Making a profit in Burma

European companies operating in Burma face all sorts of pitfalls – pressure from their governments, campaigns by activists, boycotts by customers. So why do so many continue to work there?

Companies exist to make money, and there are plenty of opportunities to turn a profit in Burma.

But the US and several other nations have squeezed most of their firms out of Burma by maintaining tough sanctions.

Europe has imposed arms embargoes, asset freezes, import bans and penalties for companies knowingly supporting military activity or repression.

But there is no blanket ban on firms investing in the country – so travel agents, insurance firms, haulage companies, energy firms and telecom conglomerates can continue to work there.

In fact, doing business with the junta is “not so different from most other places”, according to one Western executive who has worked with the generals.

Analysis

Basically, Burma being a third-world country with a political crisis gives MNC’s (Multi National Corporations) a chance to exploit workers and the resources of the country. The military rule also makes more money out of this as the companies give them much more money than they give to the poorer people working in Burma. Hence, the economic growth for individuals or for the countries society.

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Ford’s third-quarter profits jump to $1.7bn

US motor company Ford has reported net income of $1.7bn (£1.08bn) for the third quarter, a rise of 68% on the same period a year ago.

The company’s improved performance came as it increased its share of the US market and buyers paid more for its cars and trucks.

It was Ford’s sixth straight quarterly profit.

Ford chief Alan Mulally said that new cars and aggressive cost-cutting had helped to boost profits.

‘Growing product strength’

“This was another strong quarter and we continue to gain momentum with our One Ford [transformation] plan,” said Mr Mulally, Ford’s president and chief executive.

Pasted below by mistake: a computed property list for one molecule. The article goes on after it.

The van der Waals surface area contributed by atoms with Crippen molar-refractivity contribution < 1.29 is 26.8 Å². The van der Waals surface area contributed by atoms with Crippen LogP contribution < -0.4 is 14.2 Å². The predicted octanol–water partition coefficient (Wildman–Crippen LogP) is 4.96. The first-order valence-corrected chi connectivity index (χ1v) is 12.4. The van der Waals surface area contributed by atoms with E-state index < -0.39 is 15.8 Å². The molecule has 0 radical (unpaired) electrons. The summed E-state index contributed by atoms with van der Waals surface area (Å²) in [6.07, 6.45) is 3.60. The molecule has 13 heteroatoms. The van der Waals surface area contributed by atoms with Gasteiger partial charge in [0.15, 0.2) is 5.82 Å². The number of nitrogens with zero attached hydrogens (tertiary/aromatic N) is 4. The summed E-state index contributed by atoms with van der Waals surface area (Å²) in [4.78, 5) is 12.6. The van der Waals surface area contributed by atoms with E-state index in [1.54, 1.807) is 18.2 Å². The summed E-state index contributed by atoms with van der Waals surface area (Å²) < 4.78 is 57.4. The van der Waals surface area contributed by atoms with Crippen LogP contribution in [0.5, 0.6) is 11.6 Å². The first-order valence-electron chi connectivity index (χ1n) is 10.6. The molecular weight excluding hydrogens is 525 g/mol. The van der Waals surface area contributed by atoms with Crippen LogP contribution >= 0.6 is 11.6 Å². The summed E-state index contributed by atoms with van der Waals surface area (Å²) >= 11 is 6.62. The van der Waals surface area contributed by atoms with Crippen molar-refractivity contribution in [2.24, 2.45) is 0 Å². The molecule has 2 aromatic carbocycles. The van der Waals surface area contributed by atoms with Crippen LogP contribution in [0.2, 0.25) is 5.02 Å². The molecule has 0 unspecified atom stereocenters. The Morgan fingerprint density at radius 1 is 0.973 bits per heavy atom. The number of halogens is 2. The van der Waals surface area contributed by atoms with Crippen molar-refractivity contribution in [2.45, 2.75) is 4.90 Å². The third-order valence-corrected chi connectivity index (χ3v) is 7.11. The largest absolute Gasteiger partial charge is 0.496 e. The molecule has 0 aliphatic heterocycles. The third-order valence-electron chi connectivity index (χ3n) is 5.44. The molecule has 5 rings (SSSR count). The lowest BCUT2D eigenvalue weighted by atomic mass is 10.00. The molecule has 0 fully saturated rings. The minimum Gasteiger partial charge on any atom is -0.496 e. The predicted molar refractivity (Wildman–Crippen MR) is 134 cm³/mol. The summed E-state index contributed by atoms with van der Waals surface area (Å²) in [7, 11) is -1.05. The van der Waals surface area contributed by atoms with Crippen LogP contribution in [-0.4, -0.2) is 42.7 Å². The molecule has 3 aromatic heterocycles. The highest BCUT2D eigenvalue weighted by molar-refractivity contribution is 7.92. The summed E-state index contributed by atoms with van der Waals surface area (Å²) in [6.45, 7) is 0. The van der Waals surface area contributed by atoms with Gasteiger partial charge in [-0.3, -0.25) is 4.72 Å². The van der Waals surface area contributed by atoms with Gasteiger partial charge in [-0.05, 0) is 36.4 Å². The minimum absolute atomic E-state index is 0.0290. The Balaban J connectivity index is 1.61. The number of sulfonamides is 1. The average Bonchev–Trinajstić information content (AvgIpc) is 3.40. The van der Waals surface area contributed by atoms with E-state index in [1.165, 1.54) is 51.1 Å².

“Delivering world class products and aggressively restructuring our business has enabled us to profitably grow even at low industry volumes in key regions.

Japan ready to intervene again on strong yen

TOKYO — Japan on Friday voiced concern over the rise of the yen to fresh 15-year highs against the dollar and signalled it was ready to wade back into markets to intervene amid fears of a global devaluation battle.

“I am very concerned about the current situation,” Prime Minister Naoto Kan told parliament when asked about the yen’s strength, which puts Japan’s growth-driving exporters at a disadvantage by making their products more expensive overseas.

“We will take decisive steps when necessary, from the perspective of curbing excessive fluctuations in exchange rates,” Finance Minister Yoshihiko Noda told a regular press conference.

Amid expectations the US Federal Reserve will adopt further easing measures to pump more liquidity into the world’s largest economy and further weaken the dollar, the unit Thursday plunged to fresh 15-year lows against the yen.

A surprise policy tightening move by Singaporean authorities to widen the trading band of its currency on Thursday also added to pressure on the greenback and pushed the Singaporean unit to record highs.